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I claim that the trade agreements constitute the foundation of imperial preferential trade. The Prime Minister put it well when he referred to the vision of Macdonald and Laurier. But, sir, it took the courage and vision, (he businesslike and statesmanlike ability of our Prime Minister, to put the preferential policy into force. Hon. members may call it bargaining if they wish, but certainly it is not one of conciliatory approach. That is the policy of the right hon. leader of the opposition. I well remember that in 1931, during the debate on the address in reply, the hon. member for Wetaskiwin (Mr. Irvine) asked the right hon. leader of the opposition what his method of approach would have been had he attended the conference of 1930. The right hon. gentleman replied that he would have made a conciliatory approach. We know the Liberal party under its present leader has always had its eyes turned toward Washington, and never more so than in the years 1927, 1928 and 1929. In 1930, in desperation the Dunning budget was introduced, by which one eye was turned towards London, the other remaining on Washington. They did give some preferences to Great Britain, namely on cut flowers and cast iron pipe.
I should like to go back a little further and place on Hansard a quotation to indicate the policy of the party opposite, and to show that not only has their policy been conciliatory, but, when dealing with tariff matters, it has been one of fear. I will quote from the speech of the right hon. leader of the opposition when he was Prime Minister in 1929, speaking on the budget. This can be found on pages 1403-4 of Hansard of that year:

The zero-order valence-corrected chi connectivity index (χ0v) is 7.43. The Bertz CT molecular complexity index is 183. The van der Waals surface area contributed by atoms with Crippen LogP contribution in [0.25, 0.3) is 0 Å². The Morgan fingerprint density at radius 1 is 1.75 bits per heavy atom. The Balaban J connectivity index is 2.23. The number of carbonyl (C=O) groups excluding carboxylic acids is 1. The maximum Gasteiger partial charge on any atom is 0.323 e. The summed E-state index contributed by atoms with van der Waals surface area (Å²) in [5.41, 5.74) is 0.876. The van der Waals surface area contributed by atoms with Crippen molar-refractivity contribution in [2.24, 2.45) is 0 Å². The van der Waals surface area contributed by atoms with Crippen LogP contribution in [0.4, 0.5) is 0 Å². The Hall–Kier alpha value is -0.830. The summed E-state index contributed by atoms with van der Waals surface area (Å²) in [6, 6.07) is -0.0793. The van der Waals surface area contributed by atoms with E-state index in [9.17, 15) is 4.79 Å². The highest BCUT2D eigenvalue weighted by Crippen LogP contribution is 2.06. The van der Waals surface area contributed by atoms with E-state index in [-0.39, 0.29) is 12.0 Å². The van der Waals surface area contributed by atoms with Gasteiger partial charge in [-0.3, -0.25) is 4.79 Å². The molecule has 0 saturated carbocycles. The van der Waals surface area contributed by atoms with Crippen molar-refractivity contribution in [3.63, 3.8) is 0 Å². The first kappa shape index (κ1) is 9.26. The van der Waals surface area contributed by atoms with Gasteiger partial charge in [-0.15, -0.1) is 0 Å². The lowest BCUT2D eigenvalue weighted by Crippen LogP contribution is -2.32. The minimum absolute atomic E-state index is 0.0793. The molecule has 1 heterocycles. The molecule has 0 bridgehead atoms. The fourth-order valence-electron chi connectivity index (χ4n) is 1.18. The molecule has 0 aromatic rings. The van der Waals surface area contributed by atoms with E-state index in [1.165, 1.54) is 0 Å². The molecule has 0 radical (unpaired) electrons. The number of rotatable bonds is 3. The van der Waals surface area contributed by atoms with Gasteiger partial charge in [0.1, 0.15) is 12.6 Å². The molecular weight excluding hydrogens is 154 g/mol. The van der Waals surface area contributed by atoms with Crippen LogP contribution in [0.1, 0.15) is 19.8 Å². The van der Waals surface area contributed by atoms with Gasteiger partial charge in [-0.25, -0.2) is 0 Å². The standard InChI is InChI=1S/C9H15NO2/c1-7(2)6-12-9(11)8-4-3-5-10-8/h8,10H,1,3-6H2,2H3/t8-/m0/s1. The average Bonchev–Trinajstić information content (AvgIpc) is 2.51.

I say that with the knowledge which we have before us at the present time, were ire to do what hon. gentlemen opposite by their amendment apparently wish us to do, namely raise the tariff, we would be creating in the minds of the American people the very sentiment which would cause them to raise their tariff higher perhaps than it was ever their intention to raise it. We do not intend to take any action of that provocative character.
May I say to my hon. friends opposite, in the other corner of the house, that were we today to take a step along the lines of increasing the British preference to a greater degree than exists at the present time that step also might be misconstrued, for we know that there are people on the other side of the line who are just as anxious to be trouble-makers as certain people on this side of the line.
That is a policy of do nothing. He is appealing to those south of the boundary, and also wants to make some slight appeal to the British. But it is within the memory of hon. gentlemen here that the Hawley-Smoot tariff came into effect shortly afterwards, which
[Mr. E. E. Perlpv i
closed the gates-the term he used the other day-closed the gates completely to the importation of our primary products into their market.